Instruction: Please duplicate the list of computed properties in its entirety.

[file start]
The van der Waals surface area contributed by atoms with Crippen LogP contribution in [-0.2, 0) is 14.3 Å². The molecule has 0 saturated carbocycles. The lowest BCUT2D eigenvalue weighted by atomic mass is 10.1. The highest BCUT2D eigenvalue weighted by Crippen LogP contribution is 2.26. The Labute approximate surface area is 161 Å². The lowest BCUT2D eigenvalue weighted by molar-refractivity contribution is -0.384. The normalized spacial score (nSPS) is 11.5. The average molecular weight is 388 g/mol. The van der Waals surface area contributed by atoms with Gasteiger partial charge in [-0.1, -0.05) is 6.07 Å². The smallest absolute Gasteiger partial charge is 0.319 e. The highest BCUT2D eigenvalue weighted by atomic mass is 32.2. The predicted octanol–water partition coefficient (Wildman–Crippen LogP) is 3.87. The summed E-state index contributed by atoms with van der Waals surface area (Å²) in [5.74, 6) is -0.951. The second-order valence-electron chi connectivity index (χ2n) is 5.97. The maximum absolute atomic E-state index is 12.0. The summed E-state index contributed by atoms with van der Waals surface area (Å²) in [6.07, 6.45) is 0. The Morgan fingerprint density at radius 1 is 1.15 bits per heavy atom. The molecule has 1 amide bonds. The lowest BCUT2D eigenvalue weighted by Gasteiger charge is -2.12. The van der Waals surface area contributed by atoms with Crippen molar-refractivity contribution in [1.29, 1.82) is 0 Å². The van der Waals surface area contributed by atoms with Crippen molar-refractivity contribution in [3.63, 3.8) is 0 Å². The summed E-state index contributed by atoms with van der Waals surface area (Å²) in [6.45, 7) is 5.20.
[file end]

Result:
The van der Waals surface area contributed by atoms with Crippen LogP contribution in [-0.2, 0) is 14.3 Å². The molecule has 0 saturated carbocycles. The lowest BCUT2D eigenvalue weighted by atomic mass is 10.1. The highest BCUT2D eigenvalue weighted by Crippen LogP contribution is 2.26. The Labute approximate surface area is 161 Å². The lowest BCUT2D eigenvalue weighted by molar-refractivity contribution is -0.384. The normalized spacial score (nSPS) is 11.5. The average molecular weight is 388 g/mol. The van der Waals surface area contributed by atoms with Gasteiger partial charge in [-0.1, -0.05) is 6.07 Å². The smallest absolute Gasteiger partial charge is 0.319 e. The highest BCUT2D eigenvalue weighted by atomic mass is 32.2. The predicted octanol–water partition coefficient (Wildman–Crippen LogP) is 3.87. The summed E-state index contributed by atoms with van der Waals surface area (Å²) in [5.74, 6) is -0.951. The second-order valence-electron chi connectivity index (χ2n) is 5.97. The maximum absolute atomic E-state index is 12.0. The summed E-state index contributed by atoms with van der Waals surface area (Å²) in [6.07, 6.45) is 0. The Morgan fingerprint density at radius 1 is 1.15 bits per heavy atom. The molecule has 1 amide bonds. The lowest BCUT2D eigenvalue weighted by Gasteiger charge is -2.12. The van der Waals surface area contributed by atoms with Crippen molar-refractivity contribution in [1.29, 1.82) is 0 Å². The van der Waals surface area contributed by atoms with Crippen molar-refractivity contribution in [3.63, 3.8) is 0 Å². The summed E-state index contributed by atoms with van der Waals surface area (Å²) in [6.45, 7) is 5.20.